Leaving the Metropolitan Opera recently after hearing Valery Gergiev conduct Tchaikovsky’s “Iolanta” and Bartók’s “Bluebeard’s Castle,” I walked past a handful of shivering Ukrainian activists standing in the frigid cold on the sidewalk. They waved banners reading “GERGIEV supports WAR in UKRAINE” and “DON’T PLAY PUTIN’S TUNE.”
The most prominent Russian artist of our time, Gergiev has also become the most controversial because of his support for Vladimir Putin’s policies in Ukraine and Crimea.
Gergiev has tried to brush off his long-standing friendship with the Russian president, which has led to a few soloists no longer wanting to perform with the conductor and a festival in Saarbrücken, Germany, blackballing him. Gergiev, however, has insisted that he is a busy musician with no time for politics.
The morning after the opera I spent an hour with Gergiev, who has mostly avoided Western media, to get his side. He agreed as long as he would be allowed to put politics in the larger perspective of his musical priorities.
He is busy. In Russia, he heads the Mariinsky Theatre in St. Petersburg along with the White Nights and Russian Easter festivals and the International Tchaikovsky Competition. Elsewhere, Gergiev is concluding his tenure as music director of the London Symphony Orchestra and moving to the Munich Philharmonic. He has yet more festivals — in Finland, Sweden, Holland, Israel and China — and maintains a punishing guest-conducting schedule.
Last week, he finished a month in the U.S., which included opera, ballet and orchestral performances with the Mariinsky in New York, Florida and Michigan as well as guest conducting at the Metropolitan Opera.
Wherever he went he was greeted by protesters, including one who managed to reach the stage of the Met with a banner when Russian soprano Anna Netrebko, who starred in “Iolanta” and who has also been a vocal Putin supporter, was taking her curtain call.
Although Gergiev says he is not concerned with protesters expressing their opinions outside, he won’t tolerate that in the theater.
“People come to hear music,” he says, “not to hear shouting. And to go on stage and scare Netrebko, how can the Met let this happen? If someone were to shout an anti-American slogan on the stage of the Mariinsky, it would be my fault.”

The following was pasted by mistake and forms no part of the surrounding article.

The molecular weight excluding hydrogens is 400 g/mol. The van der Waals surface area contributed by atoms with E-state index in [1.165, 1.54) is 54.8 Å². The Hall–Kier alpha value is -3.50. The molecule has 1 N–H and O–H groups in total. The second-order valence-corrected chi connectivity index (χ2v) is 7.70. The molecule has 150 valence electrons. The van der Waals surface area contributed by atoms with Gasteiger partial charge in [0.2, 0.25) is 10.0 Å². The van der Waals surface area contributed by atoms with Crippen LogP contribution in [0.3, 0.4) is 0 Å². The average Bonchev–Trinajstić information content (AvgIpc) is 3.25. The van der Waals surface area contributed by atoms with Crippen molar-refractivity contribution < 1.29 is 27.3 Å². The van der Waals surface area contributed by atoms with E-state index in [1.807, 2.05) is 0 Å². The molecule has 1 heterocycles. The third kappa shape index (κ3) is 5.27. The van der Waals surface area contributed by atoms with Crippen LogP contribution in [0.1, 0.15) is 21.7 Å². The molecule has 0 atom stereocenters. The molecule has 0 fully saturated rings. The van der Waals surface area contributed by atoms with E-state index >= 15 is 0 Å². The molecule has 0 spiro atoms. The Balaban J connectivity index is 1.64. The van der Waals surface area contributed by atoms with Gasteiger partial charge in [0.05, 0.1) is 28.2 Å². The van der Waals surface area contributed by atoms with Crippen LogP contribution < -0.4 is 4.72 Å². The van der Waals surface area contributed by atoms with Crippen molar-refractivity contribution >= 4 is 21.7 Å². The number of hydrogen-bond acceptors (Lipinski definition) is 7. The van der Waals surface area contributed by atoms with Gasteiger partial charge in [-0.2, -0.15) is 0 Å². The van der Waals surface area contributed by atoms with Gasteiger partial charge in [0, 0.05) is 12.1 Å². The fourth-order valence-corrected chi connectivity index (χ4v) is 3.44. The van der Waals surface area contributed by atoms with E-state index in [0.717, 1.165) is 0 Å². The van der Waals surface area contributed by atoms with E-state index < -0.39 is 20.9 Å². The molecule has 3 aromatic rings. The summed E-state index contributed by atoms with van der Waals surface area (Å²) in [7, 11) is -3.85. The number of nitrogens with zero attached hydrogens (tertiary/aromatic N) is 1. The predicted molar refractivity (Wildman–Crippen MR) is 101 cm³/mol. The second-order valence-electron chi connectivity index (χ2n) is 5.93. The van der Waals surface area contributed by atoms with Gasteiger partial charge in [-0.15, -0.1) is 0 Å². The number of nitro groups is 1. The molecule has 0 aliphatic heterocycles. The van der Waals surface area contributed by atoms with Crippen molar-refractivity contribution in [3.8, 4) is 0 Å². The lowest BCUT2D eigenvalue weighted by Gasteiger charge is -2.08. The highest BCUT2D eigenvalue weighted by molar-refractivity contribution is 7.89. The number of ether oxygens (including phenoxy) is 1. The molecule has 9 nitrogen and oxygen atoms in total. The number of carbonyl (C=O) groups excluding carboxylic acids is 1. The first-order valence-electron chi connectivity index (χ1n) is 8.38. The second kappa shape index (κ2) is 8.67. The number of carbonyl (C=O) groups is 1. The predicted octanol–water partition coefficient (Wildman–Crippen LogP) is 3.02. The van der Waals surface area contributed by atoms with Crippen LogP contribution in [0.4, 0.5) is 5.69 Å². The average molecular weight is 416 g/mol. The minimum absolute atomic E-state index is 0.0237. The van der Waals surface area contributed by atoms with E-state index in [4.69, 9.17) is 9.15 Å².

The morning we met, he had an early appointment across town and then had to be in Philadelphia by noon, where he was rehearsing the Philadelphia Orchestra.
He squeezed me in on the crosstown drive. We continued our conversation — Gergiev speaks fluent English — once the driver parked, with Gergiev waving off his assistant until the maestro was finally dragged away. He is never on time.
I met him in 1990, when Gergiev had just turned 37 and was in his second season as artistic director of the then Kirov (the Mariinsky’s Soviet name still then in use). His appointment had been a surprising and daring choice; at the time Gergiev was an obscure assistant conductor of the company.
But he had a grand vision. The Soviet system had just ended, and the new director was obsessed with an extensive reevaluation of Russian culture.
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He had begun a zealous investigation of operas by Prokofiev, Shostakovich, Mussorgsky, Rimsky Korsakov and Tchaikovsky that had fallen out of the repertory during the Soviet era. Russia, he said at the time, needed to know itself to become a meaningful new nation. He also intended, in the process, to restore the Kirov to its former glory.
Gergiev accomplished all that and much more, including building a concert hall for the Mariinsky Orchestra and a second opera house. He became an international ambassador for Russian culture. He had help.
“All the major cultural institutions in Russia need state support,” Gergiev explained as we drove past glitzy, unashamedly commercial Times Square. And that, he pointed out, includes the Hermitage, the Bolshoi and the Pushkin Museum. In St. Petersburg, he found his first ally in the city government from a culturally proactive assistant mayor: Vladimir Putin.
Putin is the rare world leader willing to associate himself and his office with the arts. He basks in the glory of Russian culture. When heads of state visit, he invariably takes them to the ballet and the Hermitage, something an American president or British prime minister wouldn’t dare do for fear of appearing elitist. Gergiev recalls meeting George W. Bush at a ballet performance he conducted at the Mariinsky.
The relationship between Gergiev and Putin is clearly symbiotic. The $700-million second Mariinsky opera house, which opened two years ago and turned the opera company into the world’s largest, would hardly have been possible without Putin’s backing.
But Gergiev hastens to add that previous administrations had funded the Mariinsky, and he expects future ones to as well. What he says he really needs from Putin are policies that promote a strong economy so that state support will be easier to obtain.
The other side of the Russian cultural equation for Gergiev is that culture needs to be as thoroughly ingrained as possible. His model was Russia’s most revered conductor, Yvgeny Mravinsky, who was music director of the Leningrad Symphony for 50 years up to his death in 1988. Gergiev credits Mravinsky with teaching him the importance of maintaining a tradition rooted in history.
“Of course, I was conscious that the Kirov was a gold mine when I was appointed director,” he says, “but you have to continue to build it to maintain a high quality and a national tradition.”